Between 1967 and 1976, Smith won eight International Six Days Trials gold medals. He’s also won Baja 500, Baja 1000, Roof of Africa and Rallye D’Atlas races. Smith became famous off the racetrack in 1971, when he was featured in the popular motorcycle racing documentary “On Any Sunday.”
Smith recalled, “My schoolteacher mother never went to a race or told anyone that I rode motorcycles, and then Bruce Brown’s ‘On Any Sunday’ came out, and it was ‘My son, the motorcycle racer.’”
Smith was inducted into the American Motorcyclist Association Hall of Fame in 1998.
After decades upon decades of racing, Smith has gathered an array of racing memorabilia, some of which is now on display at the updated Malcolm Smith Museum on the mezzanine level of the dealership.
“My family always tells me what a hoarder I am. I have barns and garages and containers full of stuff. They always say, ‘Why don’t you throw that stuff away,’ until they need a bracket and need to build something, then it’s OK,” Smith said. “If I hadn’t hoarded all that stuff, guys, we wouldn’t have much of a display over there, would we?”
Front and center in the museum is a 1953 Lambretta 125 scooter, the same model Smith first rode in 1954. Alexander found the museum’s model on the internet, bought it and worked with his father to get it running.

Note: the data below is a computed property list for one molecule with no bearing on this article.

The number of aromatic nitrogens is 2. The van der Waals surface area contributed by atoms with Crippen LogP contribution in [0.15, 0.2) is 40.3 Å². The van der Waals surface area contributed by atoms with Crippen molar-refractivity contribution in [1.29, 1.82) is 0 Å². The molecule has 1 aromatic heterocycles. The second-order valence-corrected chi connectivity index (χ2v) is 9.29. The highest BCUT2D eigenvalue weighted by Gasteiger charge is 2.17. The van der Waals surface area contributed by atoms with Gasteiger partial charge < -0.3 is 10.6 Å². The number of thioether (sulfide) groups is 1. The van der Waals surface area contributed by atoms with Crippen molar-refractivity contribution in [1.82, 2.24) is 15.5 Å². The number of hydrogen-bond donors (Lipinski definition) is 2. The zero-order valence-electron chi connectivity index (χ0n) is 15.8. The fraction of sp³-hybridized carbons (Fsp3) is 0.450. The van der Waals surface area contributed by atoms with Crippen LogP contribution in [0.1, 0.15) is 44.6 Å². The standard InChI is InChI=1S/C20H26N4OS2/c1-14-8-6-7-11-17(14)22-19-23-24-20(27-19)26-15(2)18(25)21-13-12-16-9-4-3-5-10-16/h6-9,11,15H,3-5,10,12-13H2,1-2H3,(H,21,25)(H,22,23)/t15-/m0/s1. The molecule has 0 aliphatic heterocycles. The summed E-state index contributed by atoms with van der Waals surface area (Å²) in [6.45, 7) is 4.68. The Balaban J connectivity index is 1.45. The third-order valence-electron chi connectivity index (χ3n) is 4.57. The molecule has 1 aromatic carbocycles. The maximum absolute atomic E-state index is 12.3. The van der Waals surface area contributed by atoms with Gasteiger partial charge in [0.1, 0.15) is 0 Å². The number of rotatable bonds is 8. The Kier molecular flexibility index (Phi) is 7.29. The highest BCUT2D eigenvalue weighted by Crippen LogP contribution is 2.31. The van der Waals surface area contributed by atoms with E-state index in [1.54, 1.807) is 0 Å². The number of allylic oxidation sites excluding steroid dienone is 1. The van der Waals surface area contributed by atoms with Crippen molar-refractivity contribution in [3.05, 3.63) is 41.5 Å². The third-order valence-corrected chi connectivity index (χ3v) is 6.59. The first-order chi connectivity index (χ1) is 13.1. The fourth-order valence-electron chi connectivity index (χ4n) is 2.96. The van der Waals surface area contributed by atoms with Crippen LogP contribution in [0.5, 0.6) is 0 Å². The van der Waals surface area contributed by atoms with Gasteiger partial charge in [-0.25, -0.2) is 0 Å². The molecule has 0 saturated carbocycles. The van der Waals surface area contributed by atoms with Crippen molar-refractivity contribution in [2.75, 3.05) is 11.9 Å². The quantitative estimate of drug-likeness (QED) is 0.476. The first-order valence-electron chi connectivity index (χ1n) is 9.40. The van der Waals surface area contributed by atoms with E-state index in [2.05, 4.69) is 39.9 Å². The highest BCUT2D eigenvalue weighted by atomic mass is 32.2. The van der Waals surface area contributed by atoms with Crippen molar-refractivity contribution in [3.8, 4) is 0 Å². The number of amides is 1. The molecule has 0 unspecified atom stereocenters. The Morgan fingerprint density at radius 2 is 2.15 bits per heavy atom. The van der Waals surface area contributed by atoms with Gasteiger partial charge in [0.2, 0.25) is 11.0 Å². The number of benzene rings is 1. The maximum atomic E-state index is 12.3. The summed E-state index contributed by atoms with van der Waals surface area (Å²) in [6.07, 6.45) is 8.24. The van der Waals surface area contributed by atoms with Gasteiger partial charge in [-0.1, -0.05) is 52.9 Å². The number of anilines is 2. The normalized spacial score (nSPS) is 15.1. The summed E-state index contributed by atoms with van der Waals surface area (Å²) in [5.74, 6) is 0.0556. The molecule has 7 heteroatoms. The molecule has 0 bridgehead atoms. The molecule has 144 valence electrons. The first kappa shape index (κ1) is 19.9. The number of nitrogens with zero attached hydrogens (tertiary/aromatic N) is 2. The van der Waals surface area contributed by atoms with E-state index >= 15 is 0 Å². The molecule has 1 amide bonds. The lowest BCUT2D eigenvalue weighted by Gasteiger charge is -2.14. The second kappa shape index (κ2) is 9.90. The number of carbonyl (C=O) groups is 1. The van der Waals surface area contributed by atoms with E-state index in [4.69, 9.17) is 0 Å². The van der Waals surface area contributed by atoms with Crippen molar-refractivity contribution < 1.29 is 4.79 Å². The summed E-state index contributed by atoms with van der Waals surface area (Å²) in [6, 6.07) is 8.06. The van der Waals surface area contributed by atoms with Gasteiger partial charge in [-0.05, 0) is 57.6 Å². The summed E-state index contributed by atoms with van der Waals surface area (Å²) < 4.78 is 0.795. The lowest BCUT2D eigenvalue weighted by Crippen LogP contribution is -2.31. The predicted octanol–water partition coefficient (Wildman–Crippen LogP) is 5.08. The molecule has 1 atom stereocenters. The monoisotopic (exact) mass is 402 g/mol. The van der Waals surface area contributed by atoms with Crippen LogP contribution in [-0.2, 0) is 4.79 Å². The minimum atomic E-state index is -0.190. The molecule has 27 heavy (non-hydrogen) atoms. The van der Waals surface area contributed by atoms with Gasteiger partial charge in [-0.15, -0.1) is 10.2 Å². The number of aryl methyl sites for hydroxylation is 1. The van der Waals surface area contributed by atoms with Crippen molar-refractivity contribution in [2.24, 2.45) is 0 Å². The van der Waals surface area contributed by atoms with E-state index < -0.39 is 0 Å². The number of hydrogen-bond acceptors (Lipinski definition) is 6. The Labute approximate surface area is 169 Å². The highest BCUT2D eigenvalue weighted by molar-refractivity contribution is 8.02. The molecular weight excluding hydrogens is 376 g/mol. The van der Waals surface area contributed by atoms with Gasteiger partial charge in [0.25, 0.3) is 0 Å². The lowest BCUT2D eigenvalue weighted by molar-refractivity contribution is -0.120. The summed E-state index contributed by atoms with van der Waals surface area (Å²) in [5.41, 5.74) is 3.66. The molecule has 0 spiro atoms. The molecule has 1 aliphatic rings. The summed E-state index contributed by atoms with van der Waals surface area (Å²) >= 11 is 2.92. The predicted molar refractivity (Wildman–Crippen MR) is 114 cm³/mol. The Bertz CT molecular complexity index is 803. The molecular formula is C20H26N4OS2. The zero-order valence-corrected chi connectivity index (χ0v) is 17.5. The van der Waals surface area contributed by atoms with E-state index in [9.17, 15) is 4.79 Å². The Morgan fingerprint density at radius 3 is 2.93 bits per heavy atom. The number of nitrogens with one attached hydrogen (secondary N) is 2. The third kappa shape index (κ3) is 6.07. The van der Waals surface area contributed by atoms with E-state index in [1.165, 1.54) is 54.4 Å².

Throughout the museum, guests can also see more than a dozen of Malcolm’s race bikes, trophies, racing gear and other memorabilia.
One of a kind
Before taking the ribbon off the entrance to the museum, Malcolm Smith was honored with speeches from Alexander Smith, Kenny Jones and Tom White.
Jones talked about how he first met Malcolm Smith after stealing some bikes from the dealership with a group of his friends, when he was a rebellious kid. Later, after Jones had straightened up his life, he bought his own Husqvarna and became a loyal customer of Malcolm Smith Motorsports. In fact, Smith offered him a job in the service department. Jones is now a well-known photographer in the industry.
“It’s not a story about me, more how things turned around, and I met this man that has so much forgiveness, I can’t believe it,” Jones said.
Tom White, founder of The Early Years of Motocross Museum, recalled a time when he was tasked with curating a Malcolm Smith exhibit at a different museum and was able to go through Malcolm Smith’s memorabilia with Smith himself.
“Through the whole process, I got to know what a humble man he is, what a passionate, caring guy he is, and I got to hear some great stories,” White said.
As Alexander Smith said to the crowd gathered for the gala, “His love for motorcycles charted the course for many of us in our careers later in life. Many of us can safely say that we wouldn’t be here tonight, if it wasn’t for Malcolm, none more so than myself.”
He pointed out a recent study that showed fewer than 15 percent of businesses survive more than 30 years, but Malcolm Smith Motorsports has thrived well beyond that mark.
“Needless to say, we have defied the odds here,” Alexander Smith said. “The success is in no small part to Malcolm’s attitude, values and the people that he surrounded himself with.”